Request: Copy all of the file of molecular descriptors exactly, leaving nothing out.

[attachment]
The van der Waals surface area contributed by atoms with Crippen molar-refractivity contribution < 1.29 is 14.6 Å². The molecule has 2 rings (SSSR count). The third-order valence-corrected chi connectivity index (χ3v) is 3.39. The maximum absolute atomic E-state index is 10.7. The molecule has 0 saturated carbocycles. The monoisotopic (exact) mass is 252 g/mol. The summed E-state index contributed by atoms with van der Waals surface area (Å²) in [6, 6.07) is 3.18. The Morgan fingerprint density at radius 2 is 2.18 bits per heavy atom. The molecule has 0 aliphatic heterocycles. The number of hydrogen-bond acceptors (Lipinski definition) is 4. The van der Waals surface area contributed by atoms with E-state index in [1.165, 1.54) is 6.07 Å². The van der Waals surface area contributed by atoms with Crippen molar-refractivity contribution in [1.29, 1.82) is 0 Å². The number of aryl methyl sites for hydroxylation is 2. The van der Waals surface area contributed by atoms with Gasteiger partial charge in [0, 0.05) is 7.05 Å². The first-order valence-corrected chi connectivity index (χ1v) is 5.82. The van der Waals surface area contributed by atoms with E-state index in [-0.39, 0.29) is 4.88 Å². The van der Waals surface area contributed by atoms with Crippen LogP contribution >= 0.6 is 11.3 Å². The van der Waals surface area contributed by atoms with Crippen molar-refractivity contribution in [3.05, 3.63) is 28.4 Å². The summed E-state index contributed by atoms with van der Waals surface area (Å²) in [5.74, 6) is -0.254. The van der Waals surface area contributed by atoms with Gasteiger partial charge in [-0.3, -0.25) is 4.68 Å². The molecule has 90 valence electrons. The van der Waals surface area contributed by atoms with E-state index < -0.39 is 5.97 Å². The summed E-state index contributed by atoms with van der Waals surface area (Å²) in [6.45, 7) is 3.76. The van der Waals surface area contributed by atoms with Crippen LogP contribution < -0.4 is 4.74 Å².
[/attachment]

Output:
The van der Waals surface area contributed by atoms with Crippen molar-refractivity contribution < 1.29 is 14.6 Å². The molecule has 2 rings (SSSR count). The third-order valence-corrected chi connectivity index (χ3v) is 3.39. The maximum absolute atomic E-state index is 10.7. The molecule has 0 saturated carbocycles. The monoisotopic (exact) mass is 252 g/mol. The summed E-state index contributed by atoms with van der Waals surface area (Å²) in [6, 6.07) is 3.18. The Morgan fingerprint density at radius 2 is 2.18 bits per heavy atom. The molecule has 0 aliphatic heterocycles. The number of hydrogen-bond acceptors (Lipinski definition) is 4. The van der Waals surface area contributed by atoms with E-state index in [1.165, 1.54) is 6.07 Å². The van der Waals surface area contributed by atoms with Crippen molar-refractivity contribution in [1.29, 1.82) is 0 Å². The number of aryl methyl sites for hydroxylation is 2. The van der Waals surface area contributed by atoms with Gasteiger partial charge in [0, 0.05) is 7.05 Å². The first-order valence-corrected chi connectivity index (χ1v) is 5.82. The van der Waals surface area contributed by atoms with E-state index in [-0.39, 0.29) is 4.88 Å². The van der Waals surface area contributed by atoms with Crippen LogP contribution >= 0.6 is 11.3 Å². The van der Waals surface area contributed by atoms with Crippen molar-refractivity contribution in [3.05, 3.63) is 28.4 Å². The summed E-state index contributed by atoms with van der Waals surface area (Å²) in [5.74, 6) is -0.254. The van der Waals surface area contributed by atoms with Gasteiger partial charge in [-0.3, -0.25) is 4.68 Å². The molecule has 90 valence electrons. The van der Waals surface area contributed by atoms with E-state index < -0.39 is 5.97 Å². The summed E-state index contributed by atoms with van der Waals surface area (Å²) in [6.45, 7) is 3.76. The van der Waals surface area contributed by atoms with Crippen LogP contribution < -0.4 is 4.74 Å².